Edit yourself. It’s cheaper and it makes you smarter.

You wrote something. It’s not the best it can be. You could hire an editor. Or you could fix it yourself.

Sure, if you can’t really figure out what you’re saying, you might need outside help. But before you do, try these tricks:

  1. Make sentences shorter. Find sentences of more than 20 words. Break them up. If the reader reads a sentence, they’ll read the next one. Better to have two or three connected sentences than one interminable one.
  2. Fix passive voice. Your word processor highlights it. Now ask “who is actually doing what here?” Rewrite.
  3. Put the bullets in order. If you have a list, is it in the order you thought of the items in? Rearrange chronologically, or so it tells a story, or with the most important points first.
  4. Delete exclamation points. If you have five, reduce them to one. Then eliminate that one, and you’re done.
  5. Put the word “you” into a few places. What do you want people to do? Tell them to do it. As in point 4 above.
  6. Delete meaningless intensifiers. Find and delete all the instances of very, highly, deeply, and other weaselly intensifiers.
  7. Rewrite the title. The one you thought of when you started writing the piece is probably not the best one. What’s a better title?
  8. Cut scare quotes. You don’t need to tell people to have a better “feel” for their writing or to keep going until they’re “comfortable.” Unless it’s a direct quotation, you can probably drop the scare quotes.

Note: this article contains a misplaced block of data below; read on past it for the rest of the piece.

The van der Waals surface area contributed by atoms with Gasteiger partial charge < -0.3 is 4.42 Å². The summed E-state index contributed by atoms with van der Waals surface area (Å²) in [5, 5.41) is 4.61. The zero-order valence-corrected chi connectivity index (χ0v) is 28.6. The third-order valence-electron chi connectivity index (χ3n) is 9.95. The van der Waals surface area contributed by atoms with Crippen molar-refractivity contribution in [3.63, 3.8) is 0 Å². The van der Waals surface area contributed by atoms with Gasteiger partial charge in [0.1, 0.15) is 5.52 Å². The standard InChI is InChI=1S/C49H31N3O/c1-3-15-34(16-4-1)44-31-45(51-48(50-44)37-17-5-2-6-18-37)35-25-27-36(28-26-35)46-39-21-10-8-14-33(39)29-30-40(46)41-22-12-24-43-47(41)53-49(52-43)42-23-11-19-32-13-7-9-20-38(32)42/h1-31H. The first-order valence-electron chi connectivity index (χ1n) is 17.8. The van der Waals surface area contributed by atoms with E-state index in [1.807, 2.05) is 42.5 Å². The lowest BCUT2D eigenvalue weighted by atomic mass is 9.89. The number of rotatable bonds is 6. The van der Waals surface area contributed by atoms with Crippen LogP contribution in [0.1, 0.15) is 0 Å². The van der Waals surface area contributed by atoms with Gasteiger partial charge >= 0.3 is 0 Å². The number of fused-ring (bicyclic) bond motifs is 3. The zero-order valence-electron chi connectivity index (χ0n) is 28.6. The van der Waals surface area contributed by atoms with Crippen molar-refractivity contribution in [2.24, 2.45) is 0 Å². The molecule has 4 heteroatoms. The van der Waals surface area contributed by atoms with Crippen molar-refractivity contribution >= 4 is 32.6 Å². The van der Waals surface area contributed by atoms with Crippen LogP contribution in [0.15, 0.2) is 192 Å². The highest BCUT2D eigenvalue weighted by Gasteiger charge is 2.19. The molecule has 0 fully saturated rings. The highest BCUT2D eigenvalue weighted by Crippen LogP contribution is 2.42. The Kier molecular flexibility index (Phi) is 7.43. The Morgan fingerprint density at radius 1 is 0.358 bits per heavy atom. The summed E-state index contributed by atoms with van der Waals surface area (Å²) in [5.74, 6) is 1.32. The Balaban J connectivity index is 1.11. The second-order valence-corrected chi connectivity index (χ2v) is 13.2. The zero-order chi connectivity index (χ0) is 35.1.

The best part about all of these? You can do them yourself. You don’t need an editor. (And if you have an editor, they can spend their time on content and clarity instead of this stuff you could have fixed yourself.)

If you follow these steps, you’ll train yourself to write better. Next time, alarms bells will go off when you write passive voice, “deeply,” long sentences, randomly ordered bullets, or exclamation points. You’ll internalize the lessons. And your writing will be smoother.

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  1. Makes sense, except for the one about passive voice. You definitely should look at sentences in the passive voice and re-phrase many of them. But you shouldn’t eliminate every instance of passive voice. The passive voice has great utility and is another tool for the writer. Maybe you don’t know the actor; maybe the actor isn’t important. e.g., “My car was stolen!” Don’t know who stole it and don’t care. The police might care, but I don’t. Sometimes you need to avoid specifying who did something — “Mistakes were made, and need to be fixed.” Sometimes the subject is complex and you’ll get lost before you get to the predicate. Sometimes you just need the passive voice to add a little variety. The passive voice is like salt: a little goes a long way; too much wiil kill you, but you need a little bit in the mix.